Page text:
Military News

Sunday, June 08, 2008

Mullen Tells Senior Officers to Listen to Young Troops

By Jim Garamone
American Forces Press Service

June 7, 2008 - All ranks must work to together to change the
military from a peacetime mentality to a war footing, the chairman of the Joint Chiefs of Staff told graduates of the Army War College here today. Navy Adm. Mike Mullen also told the 339 graduates that he is concerned about gaps in U.S. military capabilities.

"In the
Air Force, we have seen -- as recently as this week -- evidence of a serious decline in nuclear mission focus and performance, a decline which erodes our nation's ability to effectively deter and to defeat potential major adversaries," he said.

"I respect and admire the decisions by (
Air Force) Secretary Michael Wynne and (Air Force Chief of Staff General T. Michael) Moseley to accept responsibility and accountability for this decline," he continued.

Their decision to shoulder responsibility was right and is "a lesson to us all about leadership, but so too should it serve as a cautionary tale about the dangers of complacency."

The gaps in professional expertise cannot persist, particularly when the
military is called upon to engage around the globe, building allies' capacity, improving international and interagency cooperation, and fostering both security and stability through healthy vibrant deterrence, Mullen said.

"We can expect the counterinsurgency mission to continue, perhaps even grow, but we must also stay prepared for a range of military operations," he said. "We cannot sacrifice the future for the sake of the now."

The U.S.
military must listen to battle-hardened young servicemembers, Mullen stressed, and the lieutenant colonels and colonels must listen. "(The troops) are out there making a difference, and they know it," Mullen said. "They also know, as you do, a few new things about how to wage irregular warfare in this new century."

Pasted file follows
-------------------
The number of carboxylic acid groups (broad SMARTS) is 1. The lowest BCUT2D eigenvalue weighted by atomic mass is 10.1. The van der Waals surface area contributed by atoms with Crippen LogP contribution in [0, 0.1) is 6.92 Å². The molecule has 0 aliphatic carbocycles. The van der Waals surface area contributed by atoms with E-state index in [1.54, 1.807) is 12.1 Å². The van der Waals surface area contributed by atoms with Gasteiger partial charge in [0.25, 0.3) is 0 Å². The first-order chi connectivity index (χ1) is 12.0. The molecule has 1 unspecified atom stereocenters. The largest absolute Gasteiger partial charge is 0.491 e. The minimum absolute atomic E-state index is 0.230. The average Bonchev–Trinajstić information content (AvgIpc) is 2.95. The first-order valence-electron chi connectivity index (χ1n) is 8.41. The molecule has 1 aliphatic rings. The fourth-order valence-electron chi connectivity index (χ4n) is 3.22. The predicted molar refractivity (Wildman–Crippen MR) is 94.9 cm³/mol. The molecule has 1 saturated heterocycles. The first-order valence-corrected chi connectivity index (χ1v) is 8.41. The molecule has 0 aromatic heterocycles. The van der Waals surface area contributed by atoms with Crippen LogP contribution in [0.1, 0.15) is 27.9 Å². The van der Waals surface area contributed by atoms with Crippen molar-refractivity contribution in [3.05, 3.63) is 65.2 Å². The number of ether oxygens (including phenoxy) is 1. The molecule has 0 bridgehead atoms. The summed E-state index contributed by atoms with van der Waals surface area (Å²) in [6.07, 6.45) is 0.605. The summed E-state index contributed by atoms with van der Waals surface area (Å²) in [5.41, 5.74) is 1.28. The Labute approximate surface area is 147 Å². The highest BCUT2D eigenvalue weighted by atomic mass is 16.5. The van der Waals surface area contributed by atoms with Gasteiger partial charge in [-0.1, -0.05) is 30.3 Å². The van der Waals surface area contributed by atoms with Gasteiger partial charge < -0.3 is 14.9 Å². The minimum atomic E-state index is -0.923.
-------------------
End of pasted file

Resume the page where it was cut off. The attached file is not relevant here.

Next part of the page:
In Iraq, American servicemembers are providing the stability the country needs. They are training Iraqi
security forces and have made sacrifices to do so. That combat experience is invaluable, Mullen said. "They are wise beyond their years," he said. "War has a way of doing that. We owe them our attention and our time. We owe them the opportunity to think and to speak.

"Two weeks ago, I stood before the graduating class of the Naval Academy, and I told them to question you, their seniors, about the way we do things," he said. "Today, I urge you, in turn, to listen to them, your juniors. Learn what's on their minds; come to know their concerns. ... We need your help in bringing these issues to the forefront of a system that is mired in peacetime and must fundamentally change, one that puts our people at the center of the universe."

The chairman also called on a national discourse on defense. "Quite frankly, I don't believe our armed forces are as balanced as they need to be for that future," he said. "That's why I have so strongly argued for a renewed debate in this country about the level of defense spending."

He said he would like to see a thoughtful reevaluation of the threats America faces and the risks the country is willing to run. He suggested the country should invest roughly 4 percent of gross domestic product in national defense. "Whether we stay at that level or rise above it is, of course, for the American people to decide, but we ought to have that discussion," he said. "Maintaining a force that is correctly shaped, sized, trained and equipped so that we may adequately defend our nation is our most pressing long-term problem."

The
military needs to be able to fight counterinsurgencies, but some regional threats also require conventional capabilities. The Navy has a power-projection mission that requires more than the 280 ships currently afloat.

In the
Army and Marine Corps forces need to fill gaps. "There are young Marines who have never deployed aboard a Navy ship, and Army officers who have not been able to focus on their mission of providing artillery fire support," he said. "We must be able to fight with equal vigor the savage wars of peace and the fractured peace that could be major war in the future."